SEC Final Rule: Regulation Systems Compliance and Integrity
|FINAL RULE: Approved November 19, 2014. Entered Federal Register December 5, 2014. Effective Date February 5, 2015|
|Proposal Date||Comment Deadline||Final Rule Issue||Effective Date|
|March 25, 2013||July 8, 2013||November 19, 2014||February 3, 2015|
On November 19, 2014, the SEC approved a final rule on Regulation SCI, improving system compliance and integrity. Under the final rules, self-regulatory organizations, certain alternative trading systems (ATSs), plan processors, and certain exempt clearing agencies will be required to have comprehensive policies and procedures in place for their technological systems. The rules also provide a framework for these entities to, among other things, take appropriate corrective action when systems issues occur; provide notifications and reports to the SEC regarding systems problems and systems changes; inform members and participants about systems issues; conduct business continuity testing; and conduct annual reviews of their automated systems.
The rule's effective date is February 3, 2015. Compliance is required by November 2015, except:
- ATSs newly meeting the thresholds in the definition of ‘‘SCI ATS;’’ and
- The industry- or sector-wide coordinated testing requirement.
The compliance periods for these two exceptions are decribed in the Federal Register document embedded below, on page 72367.
After the May 6, 2010 "flash crash," the Joint CFTC-SEC Advisory Committee on Emerging Regulatory Issues was formed in order to address market structure and regulatory issues that may contribute to volatility. On February 18, 2011, the committee issued its recommendations regarding a regulatory response to the flash crash. In response to the recommendations, the SEC has finalized regulations on risk management controls on participants with direct market access and on a consolidated audit trail system.
In October 2012, the SEC held a roundtable on automated trading systems and how a regulatory structure could be implemented. (View Roundtable Summary).
In March 2013, the commission published the proposed Regulation SCI and invited public comment. The final rule keeps the majority of the language from the proposal intact, with several changes to address issues raised by commenters from the proposal and 2012 roundtable. Material changes are noted below.
Final Rule: Summary of Changes from the Proposed Rule
- Certain key definitions were revised, such as the definition of SCI systems and the definition of SCI ATS to exclude ATSs that trade only municipal securities or corporate debt securities, the reporting framework for SCI events;
- A proposed 30-day advanced reporting requirement for material systems changes was replaced with a quarterly reporting requirement;
- The proposal was modified to differentiate certain obligations and requirements, including:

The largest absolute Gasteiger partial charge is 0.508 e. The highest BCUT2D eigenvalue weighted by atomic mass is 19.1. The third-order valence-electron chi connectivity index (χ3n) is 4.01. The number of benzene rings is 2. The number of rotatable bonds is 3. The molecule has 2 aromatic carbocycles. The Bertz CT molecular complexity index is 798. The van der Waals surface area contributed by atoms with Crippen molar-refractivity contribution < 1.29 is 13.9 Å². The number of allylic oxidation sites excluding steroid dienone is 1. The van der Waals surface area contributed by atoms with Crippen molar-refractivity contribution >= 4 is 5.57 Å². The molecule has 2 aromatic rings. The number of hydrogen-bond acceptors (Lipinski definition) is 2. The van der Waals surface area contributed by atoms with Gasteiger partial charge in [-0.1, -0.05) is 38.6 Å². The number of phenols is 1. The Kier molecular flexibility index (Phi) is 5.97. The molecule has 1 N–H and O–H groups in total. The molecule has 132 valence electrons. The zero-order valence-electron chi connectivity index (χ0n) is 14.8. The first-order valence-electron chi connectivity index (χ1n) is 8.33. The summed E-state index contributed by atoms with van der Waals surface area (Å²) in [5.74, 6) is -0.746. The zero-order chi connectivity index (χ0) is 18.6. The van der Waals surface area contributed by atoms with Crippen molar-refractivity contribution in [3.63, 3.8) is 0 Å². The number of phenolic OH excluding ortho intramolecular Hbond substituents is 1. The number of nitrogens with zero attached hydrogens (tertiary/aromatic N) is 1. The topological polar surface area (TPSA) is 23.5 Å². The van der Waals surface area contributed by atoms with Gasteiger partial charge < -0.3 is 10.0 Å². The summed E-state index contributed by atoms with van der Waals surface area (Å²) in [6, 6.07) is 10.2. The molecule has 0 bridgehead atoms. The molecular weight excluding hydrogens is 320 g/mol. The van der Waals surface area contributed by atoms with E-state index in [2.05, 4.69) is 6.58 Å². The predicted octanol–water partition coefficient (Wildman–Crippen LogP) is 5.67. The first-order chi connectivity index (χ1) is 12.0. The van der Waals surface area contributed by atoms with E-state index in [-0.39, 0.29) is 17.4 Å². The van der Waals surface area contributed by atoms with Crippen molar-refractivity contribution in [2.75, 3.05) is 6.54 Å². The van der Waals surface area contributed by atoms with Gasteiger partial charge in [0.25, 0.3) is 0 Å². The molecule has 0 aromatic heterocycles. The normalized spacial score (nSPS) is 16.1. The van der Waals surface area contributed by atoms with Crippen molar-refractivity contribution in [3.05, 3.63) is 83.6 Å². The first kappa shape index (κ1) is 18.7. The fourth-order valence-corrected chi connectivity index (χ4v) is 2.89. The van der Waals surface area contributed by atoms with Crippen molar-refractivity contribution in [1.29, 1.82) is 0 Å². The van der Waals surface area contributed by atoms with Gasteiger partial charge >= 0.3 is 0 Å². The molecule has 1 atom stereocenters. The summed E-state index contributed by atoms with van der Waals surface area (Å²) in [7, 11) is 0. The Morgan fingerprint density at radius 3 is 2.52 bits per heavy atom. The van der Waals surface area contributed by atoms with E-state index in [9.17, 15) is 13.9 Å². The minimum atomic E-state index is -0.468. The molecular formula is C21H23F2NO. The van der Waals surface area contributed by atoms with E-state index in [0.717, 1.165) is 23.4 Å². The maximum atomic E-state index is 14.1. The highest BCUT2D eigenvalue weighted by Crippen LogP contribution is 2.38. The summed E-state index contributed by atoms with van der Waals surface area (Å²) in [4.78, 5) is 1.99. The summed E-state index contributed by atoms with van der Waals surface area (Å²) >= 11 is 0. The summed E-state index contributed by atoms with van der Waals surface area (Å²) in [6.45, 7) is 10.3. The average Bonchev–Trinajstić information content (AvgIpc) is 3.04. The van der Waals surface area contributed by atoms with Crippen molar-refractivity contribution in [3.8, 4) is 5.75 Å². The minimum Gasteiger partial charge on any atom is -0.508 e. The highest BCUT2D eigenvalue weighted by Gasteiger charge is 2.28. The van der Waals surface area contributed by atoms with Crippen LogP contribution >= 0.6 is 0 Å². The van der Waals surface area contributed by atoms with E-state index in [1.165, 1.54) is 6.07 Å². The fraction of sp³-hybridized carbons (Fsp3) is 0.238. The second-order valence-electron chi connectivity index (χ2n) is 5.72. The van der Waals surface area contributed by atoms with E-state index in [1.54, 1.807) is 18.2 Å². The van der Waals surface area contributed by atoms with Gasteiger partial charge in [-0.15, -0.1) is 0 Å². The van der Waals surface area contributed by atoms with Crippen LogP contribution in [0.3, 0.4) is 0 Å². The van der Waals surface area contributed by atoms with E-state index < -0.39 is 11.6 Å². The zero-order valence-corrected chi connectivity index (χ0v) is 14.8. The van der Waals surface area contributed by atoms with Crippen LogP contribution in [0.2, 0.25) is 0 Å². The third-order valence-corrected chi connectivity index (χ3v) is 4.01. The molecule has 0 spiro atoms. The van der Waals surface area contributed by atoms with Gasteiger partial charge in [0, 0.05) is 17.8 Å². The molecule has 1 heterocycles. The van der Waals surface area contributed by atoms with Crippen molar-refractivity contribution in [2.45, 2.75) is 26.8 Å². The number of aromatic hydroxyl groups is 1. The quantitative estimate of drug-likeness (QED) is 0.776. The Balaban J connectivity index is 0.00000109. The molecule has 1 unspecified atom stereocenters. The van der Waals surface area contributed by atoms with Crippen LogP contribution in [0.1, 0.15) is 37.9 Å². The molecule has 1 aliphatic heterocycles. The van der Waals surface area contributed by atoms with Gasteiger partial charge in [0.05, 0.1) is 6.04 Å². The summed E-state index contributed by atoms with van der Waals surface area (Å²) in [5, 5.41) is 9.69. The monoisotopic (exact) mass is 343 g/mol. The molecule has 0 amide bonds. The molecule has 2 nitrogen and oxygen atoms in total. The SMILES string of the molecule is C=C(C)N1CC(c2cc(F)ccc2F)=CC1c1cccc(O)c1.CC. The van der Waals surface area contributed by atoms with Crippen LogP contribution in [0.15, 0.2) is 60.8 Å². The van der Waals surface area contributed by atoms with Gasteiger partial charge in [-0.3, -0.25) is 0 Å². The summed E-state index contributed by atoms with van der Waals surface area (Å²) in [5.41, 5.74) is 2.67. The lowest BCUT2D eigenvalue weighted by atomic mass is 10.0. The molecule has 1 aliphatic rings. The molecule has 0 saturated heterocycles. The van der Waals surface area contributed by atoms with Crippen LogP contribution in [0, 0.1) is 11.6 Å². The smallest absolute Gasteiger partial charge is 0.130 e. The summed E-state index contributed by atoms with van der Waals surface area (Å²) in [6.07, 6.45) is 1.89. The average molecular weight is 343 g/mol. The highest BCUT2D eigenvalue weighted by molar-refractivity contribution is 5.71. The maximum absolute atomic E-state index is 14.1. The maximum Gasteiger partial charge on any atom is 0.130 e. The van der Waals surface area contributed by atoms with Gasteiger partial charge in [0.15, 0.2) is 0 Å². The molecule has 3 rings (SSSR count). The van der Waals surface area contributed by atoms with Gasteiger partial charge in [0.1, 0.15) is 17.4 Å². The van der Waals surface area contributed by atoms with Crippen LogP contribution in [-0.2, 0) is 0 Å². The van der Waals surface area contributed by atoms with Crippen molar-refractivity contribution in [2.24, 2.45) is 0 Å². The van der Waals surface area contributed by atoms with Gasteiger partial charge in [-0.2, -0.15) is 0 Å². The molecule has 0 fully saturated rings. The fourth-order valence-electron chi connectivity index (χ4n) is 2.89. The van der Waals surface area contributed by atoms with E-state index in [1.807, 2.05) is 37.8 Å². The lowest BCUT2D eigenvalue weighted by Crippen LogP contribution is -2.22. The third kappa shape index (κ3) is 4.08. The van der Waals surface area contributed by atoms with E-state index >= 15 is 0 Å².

- Tailoring certain obligations based on the criticality of a system
- Defining a new term “critical SCI system” for which heightened requirements will apply,
- Defining a new term, “major SCI event” for purposes of the dissemination requirements,
- Establishing differing reporting obligations for SCI events that have had little or no impact on the SCI entity’s operations or on market participants;
- The rule modified policies and procedures requirements relating to both operational capability and the maintenance of fair and orderly markets, as well as systems compliance;
- The scope of SCI entity members and participants were refined to require mandatory business continuity/disaster recovery plan testing; and
- A proposed requirement was eliminated in which SCI entities provide Commission representatives reasonable access to their systems. The Commission can adequately assess an SCI entity’s compliance with Regulation SCI through existing recordkeeping requirements and examination authority, as well as through the new recordkeeping requirement in Rule 1005 of Regulation SCI.
Staff Guidance on Current SCI Industry Standards
In conjunction with the final rule SCI, the SEC staff issued guidance on current industry standards, to be used by firms as they develop policies and procedures to comply with the regulation. The guidance includes a list of publications that the staff believes accurately describe processes, guidelines, standards and frameworks covering these nine inspection areas or "domains:"
- application controls;
- capacity planning;
- computer operations and production
- environment controls;
- contingency planning;
- information security and networking;
- physical security; and
- systems development methodology.
The guidance is embedded below, and the list of publications is listed in a table on pages 6-8.
Related Document: Federal Register Entry
- SEC Adopts Rules to Improve Systems Compliance and Integrity. SEC. Retrieved on November 21, 2014.